The announcement created great excitement and soon the entire group was impatiently awaiting our culinary masterpiece.

 

With light fading and dinner long since served, we moved the pot onto the grass. Our companions crowded around eager for the first glimpse of our mound of nirvana. The lid was removed and once the steam had cleared we peered in…to see the same semi-liquid congealed pudding gurgling back.

 

Our camp cook casually strolled over and looked into the pot, picked it up and put it back on the fire. He put the lid back on and then covered that with smoldering embers from the fire. He glanced at his watch before walking away. One hour later he returned. With supreme confidence he placed a stack of plastic bowls on the table along with forks. He removed the pot from the fire and, holding the lid firmly in place, flipped it over. Carefully removing the pot, sitting elegantly on top of the flat metal lid was our cake. Not the prettiest in the world, but mouthwatering to those of us who had been anticipating it all day.

 

We shyly accepted the group’s gratitude and congratulations but knew that if it wasn’t for the assistance of our professional, we would instead all be scooping spoonfuls of ooey-gooey sweet brown stuff!

 

But at least this time I hadn’t burned my thumbs!

 

 

Photo and post by: Simon Vaughan © 2009





Of tour guides and car park attendants

19 06 2009

 

It was recently widely reported that a car park attendant at Bristol Zoo in the west of England never missed a day’s work. He was there from morning ‘til night, six days a week, 52 weeks a year. He was one of those unsung local heroes who, come rain or shine, cheerily welcomed visitors as he collected £1 for cars and £5 for motor coaches. Several weeks ago the gentleman failed to arrive at work. It was the first day he’d missed in 25 years. The zoo were concerned and called the city council to see if he was okay and to ask that a replacement be sent. The council replied that they had no idea what the zoo was talking about as the car park wasn’t their responsibility. It quickly became apparent that he was neither working for the zoo or for the council but had been diligently collecting at least £300 every day for a quarter of a century…and was likely now retired to a palatial seafront villa in southern Spain surrounded by a coterie of grape-peeling senoritas.Botanical Garden mw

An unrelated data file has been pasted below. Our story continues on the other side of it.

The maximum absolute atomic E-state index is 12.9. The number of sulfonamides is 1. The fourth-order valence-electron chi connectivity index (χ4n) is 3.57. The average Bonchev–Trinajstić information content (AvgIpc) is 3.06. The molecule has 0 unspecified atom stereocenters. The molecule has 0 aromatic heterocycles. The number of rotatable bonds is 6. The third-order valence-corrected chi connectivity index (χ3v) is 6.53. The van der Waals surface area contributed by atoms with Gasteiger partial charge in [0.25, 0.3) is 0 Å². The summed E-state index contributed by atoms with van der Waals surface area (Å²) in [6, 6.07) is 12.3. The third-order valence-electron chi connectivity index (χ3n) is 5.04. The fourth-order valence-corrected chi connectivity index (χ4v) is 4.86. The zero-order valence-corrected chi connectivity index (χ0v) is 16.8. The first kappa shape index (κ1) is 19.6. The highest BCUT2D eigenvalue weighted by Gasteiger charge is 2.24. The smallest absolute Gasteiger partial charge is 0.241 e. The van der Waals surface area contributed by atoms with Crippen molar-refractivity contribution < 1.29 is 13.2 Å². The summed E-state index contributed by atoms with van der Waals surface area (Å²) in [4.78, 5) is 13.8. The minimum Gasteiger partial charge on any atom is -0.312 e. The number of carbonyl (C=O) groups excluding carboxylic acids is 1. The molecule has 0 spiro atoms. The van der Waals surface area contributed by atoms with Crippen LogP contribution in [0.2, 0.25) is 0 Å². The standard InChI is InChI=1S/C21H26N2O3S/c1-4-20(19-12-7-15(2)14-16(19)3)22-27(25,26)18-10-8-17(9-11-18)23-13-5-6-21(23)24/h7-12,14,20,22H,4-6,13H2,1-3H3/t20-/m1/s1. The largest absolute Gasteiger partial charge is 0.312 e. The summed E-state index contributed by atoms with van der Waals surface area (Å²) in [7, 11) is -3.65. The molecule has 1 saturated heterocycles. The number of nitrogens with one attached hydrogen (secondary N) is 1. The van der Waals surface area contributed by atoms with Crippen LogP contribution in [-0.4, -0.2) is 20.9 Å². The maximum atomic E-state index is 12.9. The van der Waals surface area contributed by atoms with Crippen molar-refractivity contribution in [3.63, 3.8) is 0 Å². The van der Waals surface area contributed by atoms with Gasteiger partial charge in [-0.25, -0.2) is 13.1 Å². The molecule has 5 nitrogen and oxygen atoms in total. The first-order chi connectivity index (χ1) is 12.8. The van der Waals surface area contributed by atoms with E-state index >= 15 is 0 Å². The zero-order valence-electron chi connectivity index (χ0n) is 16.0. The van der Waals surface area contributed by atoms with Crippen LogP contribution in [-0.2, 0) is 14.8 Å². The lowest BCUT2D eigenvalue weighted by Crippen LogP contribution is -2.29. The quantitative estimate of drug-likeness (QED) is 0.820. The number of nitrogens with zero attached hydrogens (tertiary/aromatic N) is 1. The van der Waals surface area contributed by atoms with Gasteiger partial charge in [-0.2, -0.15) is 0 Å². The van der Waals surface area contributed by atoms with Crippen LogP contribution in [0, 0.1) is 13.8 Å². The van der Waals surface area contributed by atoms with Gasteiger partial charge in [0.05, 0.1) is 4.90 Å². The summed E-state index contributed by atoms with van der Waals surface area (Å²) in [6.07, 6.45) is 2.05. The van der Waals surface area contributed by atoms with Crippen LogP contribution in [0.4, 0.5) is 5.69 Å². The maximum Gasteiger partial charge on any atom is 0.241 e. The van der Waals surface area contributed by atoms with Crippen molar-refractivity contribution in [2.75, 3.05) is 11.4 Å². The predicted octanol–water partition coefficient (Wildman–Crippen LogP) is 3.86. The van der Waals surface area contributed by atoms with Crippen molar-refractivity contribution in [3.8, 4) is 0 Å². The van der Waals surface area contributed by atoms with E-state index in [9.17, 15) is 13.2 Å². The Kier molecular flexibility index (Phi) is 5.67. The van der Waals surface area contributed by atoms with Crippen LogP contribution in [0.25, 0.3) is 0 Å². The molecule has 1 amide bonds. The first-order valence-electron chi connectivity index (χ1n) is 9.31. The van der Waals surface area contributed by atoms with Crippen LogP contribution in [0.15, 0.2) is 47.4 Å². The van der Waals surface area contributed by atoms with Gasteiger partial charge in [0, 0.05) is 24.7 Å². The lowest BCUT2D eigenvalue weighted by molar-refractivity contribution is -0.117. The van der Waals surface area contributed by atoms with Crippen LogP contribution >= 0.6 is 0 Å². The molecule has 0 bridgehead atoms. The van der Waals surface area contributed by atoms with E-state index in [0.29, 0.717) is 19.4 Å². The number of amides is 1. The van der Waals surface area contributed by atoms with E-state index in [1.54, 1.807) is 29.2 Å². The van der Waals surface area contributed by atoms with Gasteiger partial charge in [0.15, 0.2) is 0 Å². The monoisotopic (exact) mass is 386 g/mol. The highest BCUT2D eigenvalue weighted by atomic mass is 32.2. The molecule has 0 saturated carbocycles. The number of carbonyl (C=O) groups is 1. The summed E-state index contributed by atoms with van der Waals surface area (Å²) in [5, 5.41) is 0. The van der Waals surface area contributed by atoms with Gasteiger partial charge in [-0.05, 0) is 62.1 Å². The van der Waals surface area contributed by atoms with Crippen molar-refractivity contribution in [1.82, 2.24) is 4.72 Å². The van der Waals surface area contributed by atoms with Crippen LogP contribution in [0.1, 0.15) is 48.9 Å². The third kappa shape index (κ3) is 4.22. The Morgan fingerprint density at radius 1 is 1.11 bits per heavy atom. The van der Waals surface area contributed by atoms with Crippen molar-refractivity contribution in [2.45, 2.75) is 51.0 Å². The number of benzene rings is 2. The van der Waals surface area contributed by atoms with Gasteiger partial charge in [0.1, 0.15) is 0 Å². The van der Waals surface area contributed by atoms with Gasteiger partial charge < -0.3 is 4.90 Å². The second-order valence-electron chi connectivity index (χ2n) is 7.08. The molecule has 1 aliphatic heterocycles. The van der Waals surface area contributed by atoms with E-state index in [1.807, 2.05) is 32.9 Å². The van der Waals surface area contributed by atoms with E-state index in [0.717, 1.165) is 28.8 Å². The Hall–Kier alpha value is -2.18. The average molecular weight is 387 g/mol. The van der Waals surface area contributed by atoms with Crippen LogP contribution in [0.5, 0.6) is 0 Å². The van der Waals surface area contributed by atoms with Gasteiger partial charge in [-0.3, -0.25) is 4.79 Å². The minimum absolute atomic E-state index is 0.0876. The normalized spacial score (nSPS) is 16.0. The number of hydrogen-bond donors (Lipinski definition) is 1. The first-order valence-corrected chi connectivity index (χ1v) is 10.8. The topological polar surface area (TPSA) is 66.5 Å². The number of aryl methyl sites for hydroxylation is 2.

The story reminded me of a visit to Uganda. Entebbe sits on the shores of Lake Victoria thirty miles from the capital Kampala. There’s not much there except for the airport, the lake and the Botanical Gardens. Early one morning with little else to do, I set off to visit the gardens. After entering with a friend, a small boy on a bicycle came alongside. He asked where we were from and slowly pushed his bike as he walked with us. He told us his name and asked about life in our countries. We followed the winding paths through thickets of bamboo, forests, flowering bushes and the reed-filled lakeshore. A beautiful bird flew past and we asked him what it was, he said it was a crowned crane. We nodded and thanked him even though it clearly wasn’t the national bird of Uganda. We pointed to some monkeys in the treetops and asked what type they were. He replied “Monkeys”. Similarly, a nearby blossoming bush with a beautiful scent was “flowers” and a tree with bright yellow bark was…”a tree”. We stopped asking questions. After accompanying us for our grand tour, we arrived back at the entrance and readied to say good-bye. He extended his hand…palm up.

 

“For the tour.” he explained with a straight face. “I was your official tour guide. I have to pay a fee to the park.”

 

“But we didn’t ask for a tour guide.” we explained. “We thought you were just walking with us.”

 

“I was working.” he added, seriously.

 

My friend and I gave him a few Ugandan shillings each. The young entrepreneur inspected our payment, nodded, jumped on his bike and pedalled away, and is likely now in Spain with the car park attendant. Except…

 

In the course of researching this blog, I discovered a very sad footnote to the Bristol Zoo story. A few days after the report was first published more information came to light about the fate of the hardworking car park attendant. After the story generated interest all over the world, an intrepid local journalist attempted to track down the subject and ended up with a story of almost unimaginable tragedy. After following the most vague of leads and using his finest investigative skills, he was devastated to learn that the story wasn’t true. It is simply an urban myth…but as of tomorrow I am ‘working’ in the car park down the street!

 

Photo and post by: Simon Vaughan © 2009